Originally written on StraitPinkie.com  |  Last updated 11/16/14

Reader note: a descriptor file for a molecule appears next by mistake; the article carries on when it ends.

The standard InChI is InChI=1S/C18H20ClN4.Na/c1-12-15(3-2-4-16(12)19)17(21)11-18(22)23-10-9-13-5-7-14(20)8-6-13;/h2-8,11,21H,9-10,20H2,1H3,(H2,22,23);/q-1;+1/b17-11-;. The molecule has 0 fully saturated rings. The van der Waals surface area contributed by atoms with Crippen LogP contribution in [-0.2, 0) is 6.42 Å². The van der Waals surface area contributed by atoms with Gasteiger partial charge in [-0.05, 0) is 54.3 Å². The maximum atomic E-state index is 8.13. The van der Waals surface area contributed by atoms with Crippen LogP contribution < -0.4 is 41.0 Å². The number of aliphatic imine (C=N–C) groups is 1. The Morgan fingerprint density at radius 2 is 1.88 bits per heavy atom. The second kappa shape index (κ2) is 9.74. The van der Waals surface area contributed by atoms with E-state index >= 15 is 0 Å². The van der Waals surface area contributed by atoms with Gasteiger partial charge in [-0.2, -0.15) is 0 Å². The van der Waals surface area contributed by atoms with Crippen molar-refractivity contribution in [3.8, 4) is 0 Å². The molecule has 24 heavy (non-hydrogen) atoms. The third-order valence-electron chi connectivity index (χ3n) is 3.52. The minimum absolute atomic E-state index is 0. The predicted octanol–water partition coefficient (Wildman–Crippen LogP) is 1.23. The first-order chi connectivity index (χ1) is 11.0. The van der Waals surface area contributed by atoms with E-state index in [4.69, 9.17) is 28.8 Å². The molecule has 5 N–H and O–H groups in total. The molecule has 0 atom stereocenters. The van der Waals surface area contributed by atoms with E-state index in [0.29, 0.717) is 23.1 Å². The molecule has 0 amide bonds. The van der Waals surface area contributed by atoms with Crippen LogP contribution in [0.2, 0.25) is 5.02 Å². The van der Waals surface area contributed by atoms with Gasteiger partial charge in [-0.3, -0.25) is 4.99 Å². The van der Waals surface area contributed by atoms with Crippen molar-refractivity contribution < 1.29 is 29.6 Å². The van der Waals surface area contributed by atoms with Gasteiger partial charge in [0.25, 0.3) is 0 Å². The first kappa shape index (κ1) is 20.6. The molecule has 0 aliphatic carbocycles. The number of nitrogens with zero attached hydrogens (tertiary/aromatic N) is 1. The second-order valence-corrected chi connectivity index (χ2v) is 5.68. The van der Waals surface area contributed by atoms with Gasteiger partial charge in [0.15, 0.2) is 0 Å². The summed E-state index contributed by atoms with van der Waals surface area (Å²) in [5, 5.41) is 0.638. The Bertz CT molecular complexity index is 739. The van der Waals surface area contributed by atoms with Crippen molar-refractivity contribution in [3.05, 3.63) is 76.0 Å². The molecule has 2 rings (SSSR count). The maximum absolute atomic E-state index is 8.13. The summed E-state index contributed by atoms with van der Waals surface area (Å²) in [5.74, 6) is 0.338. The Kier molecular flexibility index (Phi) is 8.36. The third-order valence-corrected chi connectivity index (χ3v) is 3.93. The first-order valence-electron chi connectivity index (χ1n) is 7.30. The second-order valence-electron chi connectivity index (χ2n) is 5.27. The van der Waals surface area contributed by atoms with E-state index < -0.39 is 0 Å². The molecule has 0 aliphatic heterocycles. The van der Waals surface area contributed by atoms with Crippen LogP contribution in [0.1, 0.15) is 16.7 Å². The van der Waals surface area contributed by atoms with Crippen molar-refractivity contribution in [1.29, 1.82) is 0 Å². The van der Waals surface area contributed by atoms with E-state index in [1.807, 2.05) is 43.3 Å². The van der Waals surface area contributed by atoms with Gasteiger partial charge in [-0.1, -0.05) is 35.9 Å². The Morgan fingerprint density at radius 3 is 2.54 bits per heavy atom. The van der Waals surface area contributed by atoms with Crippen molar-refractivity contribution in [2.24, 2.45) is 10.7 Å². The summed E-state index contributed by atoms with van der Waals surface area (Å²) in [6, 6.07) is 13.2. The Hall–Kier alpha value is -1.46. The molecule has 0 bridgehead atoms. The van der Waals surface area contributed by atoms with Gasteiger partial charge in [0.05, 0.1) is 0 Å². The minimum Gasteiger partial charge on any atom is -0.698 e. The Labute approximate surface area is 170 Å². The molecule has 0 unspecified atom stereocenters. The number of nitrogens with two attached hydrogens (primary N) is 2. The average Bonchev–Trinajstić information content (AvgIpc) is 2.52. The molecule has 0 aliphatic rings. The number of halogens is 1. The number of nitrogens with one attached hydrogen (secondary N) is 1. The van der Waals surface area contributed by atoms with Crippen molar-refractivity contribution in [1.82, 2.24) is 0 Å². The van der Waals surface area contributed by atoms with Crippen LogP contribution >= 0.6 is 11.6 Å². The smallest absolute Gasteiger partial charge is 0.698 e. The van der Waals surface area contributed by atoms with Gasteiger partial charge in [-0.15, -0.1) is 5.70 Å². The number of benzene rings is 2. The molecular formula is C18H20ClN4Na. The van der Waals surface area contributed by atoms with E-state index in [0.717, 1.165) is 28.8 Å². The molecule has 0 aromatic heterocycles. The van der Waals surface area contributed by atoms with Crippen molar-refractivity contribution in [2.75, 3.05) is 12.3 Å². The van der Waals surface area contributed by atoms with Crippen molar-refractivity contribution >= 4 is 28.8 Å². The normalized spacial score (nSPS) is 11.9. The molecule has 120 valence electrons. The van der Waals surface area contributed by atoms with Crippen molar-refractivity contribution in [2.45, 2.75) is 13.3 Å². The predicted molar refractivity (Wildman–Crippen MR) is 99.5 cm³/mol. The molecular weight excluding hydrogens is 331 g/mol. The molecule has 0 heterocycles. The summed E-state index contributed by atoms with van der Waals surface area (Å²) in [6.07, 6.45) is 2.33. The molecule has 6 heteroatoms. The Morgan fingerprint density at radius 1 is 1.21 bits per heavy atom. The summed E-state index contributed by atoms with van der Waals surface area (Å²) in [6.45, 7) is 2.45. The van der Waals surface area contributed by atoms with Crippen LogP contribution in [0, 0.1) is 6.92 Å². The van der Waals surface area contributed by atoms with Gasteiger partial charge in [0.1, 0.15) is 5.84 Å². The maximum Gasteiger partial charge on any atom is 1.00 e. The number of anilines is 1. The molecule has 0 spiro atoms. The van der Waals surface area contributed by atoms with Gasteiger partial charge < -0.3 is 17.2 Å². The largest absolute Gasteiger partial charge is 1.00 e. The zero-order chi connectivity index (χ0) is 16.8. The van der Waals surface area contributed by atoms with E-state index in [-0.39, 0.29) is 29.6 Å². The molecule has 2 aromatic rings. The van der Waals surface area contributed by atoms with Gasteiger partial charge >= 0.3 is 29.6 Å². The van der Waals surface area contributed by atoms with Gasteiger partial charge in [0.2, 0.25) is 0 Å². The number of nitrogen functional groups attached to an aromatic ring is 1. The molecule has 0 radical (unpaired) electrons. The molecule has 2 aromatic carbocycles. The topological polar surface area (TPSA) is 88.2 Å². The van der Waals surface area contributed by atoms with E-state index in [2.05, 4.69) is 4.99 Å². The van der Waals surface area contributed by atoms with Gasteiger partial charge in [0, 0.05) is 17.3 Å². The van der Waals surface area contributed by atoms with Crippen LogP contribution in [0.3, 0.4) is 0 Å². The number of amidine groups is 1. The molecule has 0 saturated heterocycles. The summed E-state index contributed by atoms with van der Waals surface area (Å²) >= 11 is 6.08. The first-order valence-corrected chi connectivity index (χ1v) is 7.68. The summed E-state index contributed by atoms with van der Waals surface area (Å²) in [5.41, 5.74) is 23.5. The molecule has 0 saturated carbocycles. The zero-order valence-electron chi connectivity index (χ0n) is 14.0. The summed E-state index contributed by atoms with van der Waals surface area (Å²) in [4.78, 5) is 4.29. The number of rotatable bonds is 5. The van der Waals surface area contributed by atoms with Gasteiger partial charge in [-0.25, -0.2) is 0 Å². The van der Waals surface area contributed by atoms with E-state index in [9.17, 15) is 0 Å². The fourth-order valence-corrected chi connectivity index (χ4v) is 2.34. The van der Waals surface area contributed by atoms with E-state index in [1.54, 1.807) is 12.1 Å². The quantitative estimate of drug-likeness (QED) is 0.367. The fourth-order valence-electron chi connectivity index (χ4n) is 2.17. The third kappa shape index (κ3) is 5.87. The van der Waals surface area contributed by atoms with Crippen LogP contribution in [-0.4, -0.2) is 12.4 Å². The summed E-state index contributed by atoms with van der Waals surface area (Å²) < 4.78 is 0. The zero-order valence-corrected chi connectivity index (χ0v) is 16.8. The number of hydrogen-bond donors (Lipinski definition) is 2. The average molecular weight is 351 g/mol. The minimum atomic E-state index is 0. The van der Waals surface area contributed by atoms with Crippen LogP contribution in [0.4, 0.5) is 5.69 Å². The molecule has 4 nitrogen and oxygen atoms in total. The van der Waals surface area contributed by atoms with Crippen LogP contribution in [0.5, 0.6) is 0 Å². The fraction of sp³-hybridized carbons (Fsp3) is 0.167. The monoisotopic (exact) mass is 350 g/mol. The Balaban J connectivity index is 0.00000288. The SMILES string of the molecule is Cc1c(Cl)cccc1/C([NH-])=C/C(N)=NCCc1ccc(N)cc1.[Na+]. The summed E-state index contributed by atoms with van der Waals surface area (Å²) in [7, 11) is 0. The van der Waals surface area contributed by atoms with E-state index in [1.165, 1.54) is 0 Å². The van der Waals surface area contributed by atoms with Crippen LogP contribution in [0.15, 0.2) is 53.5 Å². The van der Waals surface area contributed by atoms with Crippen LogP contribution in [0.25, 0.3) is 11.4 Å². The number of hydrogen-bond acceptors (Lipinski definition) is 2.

Kevin Millar had many outstanding moments in his Major League Baseball career. The 2004 season has to rank really high up for him. That year he and the rest of the Boston Red Sox did the unbelievable by beating a 0-3 series deficit against the New York Yankees in the ALCS to move on in the playoffs and eventually win the World Series. Now retired from the game he loves, Kevin is the co-host of the phenomenal show “Intentional Talk” with Chris Rose on the MLB Network. The show airs weekdays at 5 PM EST. If you have never seen this show you are missing out on some good times. Kevin and Chris talk baseball, but discuss a whole lot more. They even get players from around the league to sing on television. What other shows can do that? Not many! Kevin is also a proud father of four. He and his lovely wife Jeane raise their kids with love and discipline. Make sure you follow Kevin on Twitter to see all the fun stuff he does with his family. I had the great pleasure of talking with Kevin about his time in the majors, his show “Intentional Talk,” and fatherhood. Art Eddy: I know that you have spoken about this issue at great length, but I have to ask you to put a bow on the Ryan Dempster and Alex Rodriguez fiasco? Kevin Millar: I think that once everyone has their own opinions, because the bottom line is that what is the right thing to do? Players are upset that A-Rod is playing. They feel that he should be suspended. They feel that he should be serving his suspension.  There is an appeal process that Alex has the right to go through, which any other player would go through, and he is appealing this process. I think the whole bottom line is that we know too much about Alex Rodriguez’s situation. It is public knowledge. For some reason it has been public knowledge and most players that appeal their process we don’t hear about it. There has been a ton of players that have appealed. Melky Cabrera. Miguel Tejada was just playing through an appeal process. Ryan Braun played through his appeal process, but no one knew about it. Alex Rodriguez, we all knew about it. Players are kind of angry because one now you are judging a guy. The other side of it is the Ryan Dempster situation. The first pitch behind the calf. Did it shock everybody? Sure it did. It wasn’t a dangerous pitch. I do think we blow things out of proportion because it is Alex Rodriguez and the situation. There are players in baseball that get hit every single night. We saw Bryce Harper get drilled in the thigh two weeks ago when he hit a home run off of (Julio) Teheran. So this happens. It is baseball. I mean my goodness gracious Dempster hits A-Rod. He hits his elbow pad, grazes him in his ribs and it became a huge story. I think everybody is confused. Everyone has got their own opinion. I really don’t know the right situation or the right way. I don’t want to be the Red Sox homer and be anti-A-Rod. That is not what I am about. I am just confused. This is the first time I think that we have seen this in our sport, ever. It is a lightning rod and Alex Rodriguez should be serving a major suspension and he is going through the appeal process. Players are angry and you are hearing voices. We saw the first action by a Major League player in Ryan Dempster. AE: Before we talk about your career in the majors, I want to talk about the show you co-host with Chris Rose called Intentional Talk that launched April 2011 on the MLB Network. It looks like you have blast on that show. You and Chris work great together. How did you get involved to be on the show? KM: First of all it is a tremendous show. The reason why I say that is if you have one game the Red Sox and Yankees game and you have five different shows, you can only talk about that game so many times. Yankees win 3-1 and (Robinson) Cano hits a three run home run, how many times and spins can you see the Cano home run and that they Yankees won? It started back then and we love to laugh. I am not a comedian by any means. What you see is what you get, but I am a little goofy. What you see is going to be from my heart. You are going to laugh. It is different. You are going to have relevant videos. You are going to have a player interview every day. We are not going to talk baseball half the time. We are going to ask them a lot of funny questions.  Every week we try to get better. We have a rapid fire segment that is just off the wall questions that players love. It is shocking some of the questions. Two days ago we had J. J. Hardy and one of the questions I asked him was give me the worst thing about Buck Showalter’s face. To see his reaction, he was like ‘What? I can’t say that.’ The show itself is fun. Chris Rose is brilliant. He is very smart. He is very knowledgeable. He is a hard worker. He has helped me a lot. I met Chris through “The Best Damn Sports Show” days when he was working there and I played with the Red Sox.  They asked about doing the show. Tony Petitti and John Entz asked, ‘Would you like to do a show?’ I live in Austin and have four kids, I can’t live in Jersey, but they put a camera in my house. We tried it. It took time. The first three months we were double talking, speaking over each other, but it truly is a fun show. I enjoy doing it. I love doing it. Hopefully everyone who gets a chance to watch it can at least laugh. AE: What are some of your favorite moments so far on Intentional Talk? KM: I think when we get players to sing. I mean you are getting Major League players to sing on a microphone. We had Mike Stanton and Michael Morse and it just started. It was like sing us a song, the best line. The next thing you know these are looking in the camera like they are JLO. When you start playing them back, it doesn’t get any better than that. It is great. Last year at the World Series we had Marco Scutaro on the set and Miguel Cabrera. They start getting into it with each other. Talking about each other’s hair. It is a World Series game and they are getting ready to face each other. This isn’t an All-Star Game. That is what are show is about. Players feel comfortable and you are going to get anybody you want because the trust us. They are not getting the standard baseball question like how do you feel and blah, blah, blah. AE: Who would be your ultimate guest to have on your show? KM: I think the biggest running joke has been Derek Jeter. I think Derek Jeter has to come on the show. I want to talk about his hair. How bad his hair is. I want to talk about his cologne. He has never sent me a bottle of his cologne. I want to know who Derek Jeter really is. I think he would probably be a great interview. I don’t think that anybody rags on Derek Jeter publicly. I am going to rag on him. I think it is time for America to know about Derek Jeter. He has got a lot money. He has got a lot of rings and he is good looking. We know all that. I want to know about some of the girls that he has dated like the rest of the world. AE: Switching to your playing days as a Red Sox fan I will always remember 2004 season for many reasons. One was your famous rally cry “Cowboy Up.” Take me back and talk about the change of emotions in the clubhouse from Game 3 in the ALCS to Game 4? KM: In Game 3 we got beat 17-8 or 9 or whatever that score was I was hoping that (Hideki) Matsui and (Gary) Sheffield had blisters on their hands. I think they had four hits and a couple of home runs. I was thinking that maybe their hands were damaged for Game 4. Maybe their blisters are bleeding and they won’t be able to play the next day. At that point we are down 0-3 and we got crushed. There is a long road ahead. You can’t make it up. You can’t win four straight games against the mighty Yankees. It was a bad time. We showered. As soon as I got up the next day, that night it stays with you, I read the paper. Dan Shaughnessy wrote an article and in there he called us frauds that we all have seen. Then it hit me. I said okay, I didn’t think we were frauds. I thought that the Yankees were better than us. I got that. You can say that. Sheffield, A-Rod, and Jeter and (Jason) Giambi and Matsui, I get it. They are better, but you can’t call us frauds. I am over there looking at Billy Miller and Trot Nixon and Jason Varitek and Pedro (Martinez), we are not frauds. We are just down 0-3. That got me a little bit. I got to the field. It was like this little light switch that clicked on. I got to figure this out. When Dan Shaughnessy walked in I wore him out publically in the locker room. I said, ‘Your hair sucks Dan. You got a red perm.’ He had no idea where I was coming from. I am like yea your hair sucks. He said, ‘Why are you on me?’ Then the whole fraud thing came out.  I said don’t let us win tonight and that is how the whole thing started. At that point I think that was our only hope.  It was to forget about the three games and let’s move forward and let’s try to win a game tonight. I felt strong with that statement and it is amazing how it all worked out. AE: Is there one singular moment that stood out to you when you saw the tide turning for you and your teammates? KM: The part that really turned and I think was the Tony Clark ground rule double. If that ball doesn’t go in the stands we probably lose Game 4 and the series is over. His ball goes into the stands, they can’t score. Now it stays second and third and we win that game. Now you start seeing uh-oh, it was just like one win. At that point, I don’t care who says who, that pressure is in their dugout. They were a nervous wreck. They knew that this was not looking good. I don’t care who you are, but that was just the way it was. We had nothing to lose. When we left the hotel room going to Yankees Stadium they had no chance. They really had no chance. They were going to try so hard. There was no ghosts this year. It was the boys of the Sox were going to roll in here and it was just the way it was. It was in the cards. You can’t fight that. We went up there and boat raced them in Game 7. Johnny Damon with two home runs. It was just in the cards. You can’t have a rivalry if you are not going to let us win once. It was about time we won one. AE: For people like me that will never experience winning a World Series, can you describe what it was like to win a championship? KM: It is indescribable, because you are men, you are dads, and you are husbands. You got gray hairs. Some of the guys have bad bodies. They are old, but yet we are kids. You are playing for a ring. You are playing for a World Series Championship. You are playing for a title. You are playing for a city. I am telling you, you can’t describe it. The Boston Red Sox are number one at that point. 86 years they haven’t won anything. Say what you want with the Cubs. They are the lovable losers. They are cute. They drink beer on day games. I get it. It will be a cool World Series one day, but there is nothing like Red Sox nation at that point. That group of guys, because we were normal. We are bad bodied, normal guys not making $40 million a year. We are not good looking. We are just normal guys. I think Boston related to us and we were like one big family. We were out. We didn’t have VIP limos dropping us off at the bar. We want a beer, we went across the street on Boylston and go get a beer. You put all that in. It doesn’t make sense, but is was that group, that year, that series, that championship, we were a bunch of kids and it was awesome. AE: Switching to fatherhood you have four children. If people follow you on Twitter they see the good times you have as a family. For you what does it mean to be a dad? KM: Me and my wife, we had kids later on in my career, which was awesome. Sometime I saw the ten year old, twelve year olds on the field with their dad, I was like, ‘Man I wish I had my son out here.’ I was able to have them out towards the end of my career. I think my little guys were like four years old. There is nothing more gratifying than being a father. Knowing that, that is your blood. Knowing that they are like you. They listen to you. They look up to you. Since the day that my kids have been born it has been in their blood. The baseball aspect of it. It is not because dad is the homer, my sons Kash and Kanyon are Red Sox groupies. They are like Ben Affleck in those movies. The Red Sox toothbrush and the Red Sox this and Big Papi. They know these players because the have been in the clubhouse at such a young age. They now think that they are in the big leagues. They get pissed off at me when they can’t go play and sit in the clubhouse during a game.  I am like this isn’t tee ball. I can get you Tom Werner and John Henry seats. We can get you as close as we can. He is mad that he is not sitting next to John Ferrell. He wants to play shortstop. So there is nothing like now. I will always remember what my dad said, ‘You will see when you have kids.’ He had his chance to watch his son play in the big leagues. Go into Dodgers Stadium where I grew up. Hit a home run in Dodger Stadium and have Vin Scully announce that home run. My dad still has that tape to this day and listens to it now and then. He grew up with Vin Scully for 35, 40 years listening to him. I heard that as a kid. Now I know because when my son played tee ball two years ago, for the first time, me and my wife got tears. I am like I am that dad. I am like, ‘You go boy.’ He hit a home run. Well actually it went through the shortstop’s legs and into the outfield. The kid fell down. He is picking flowers. This is your happiness. AE: What do you guys like to do for fun as a family? KM: I think in this generation we forget about dinner time. I love dinner. My wife cooks. I love to sit at the table with the kids. We have little kids, two eight year olds, a six year old and a three year old that runs the show. She is more like 30. She speaks better than I do. Dinner time, it seems that it is gone. Everyone is in a rush. Everyone is looking at their phones. Everyone has got their iPads. That stuff is put up we have dinner. We talk about our favorite part of our day. We enjoy being together. You develop a bond. If there is one piece of advice that I would give to families, try and have dinner. Try to schedule dinners together and talk about your day. Kids love that. AE: What are some of the key things that you want your kids to always take away from you? KM: You know love. We drop them off at school. They will be in third grade this year. I always say you give daddy kisses, no matter what. To this day when I see my dad, I hug him and there is a kiss on the cheek. I think that you are never too cool to give your mom or dad a kiss. I want them to remember me with treating people with respect. The discipline sometimes. We are not allowed to discipline people these days. You have a coach that yells at a player and he is in trouble because the parents are calling the high school. I am like come on. I remember when coaches were throwing bats and balls at us when I was in school. Discipline is a big part of our household. They know that dad likes to play. What I always tell people, having a child is responsibility. It is not sticking an iPad in his face for eight hours. You got to play. It is work. It is fun work. It is a job. There are times where you want to put your feet up. You are pulling your hair out and you haven’t talked to your wife for a week. Yet you enjoy those times because it goes so fast. I want them to remember dad as that I am always loving and that daddy needs a kiss before I drop you off at school or you are not leaving.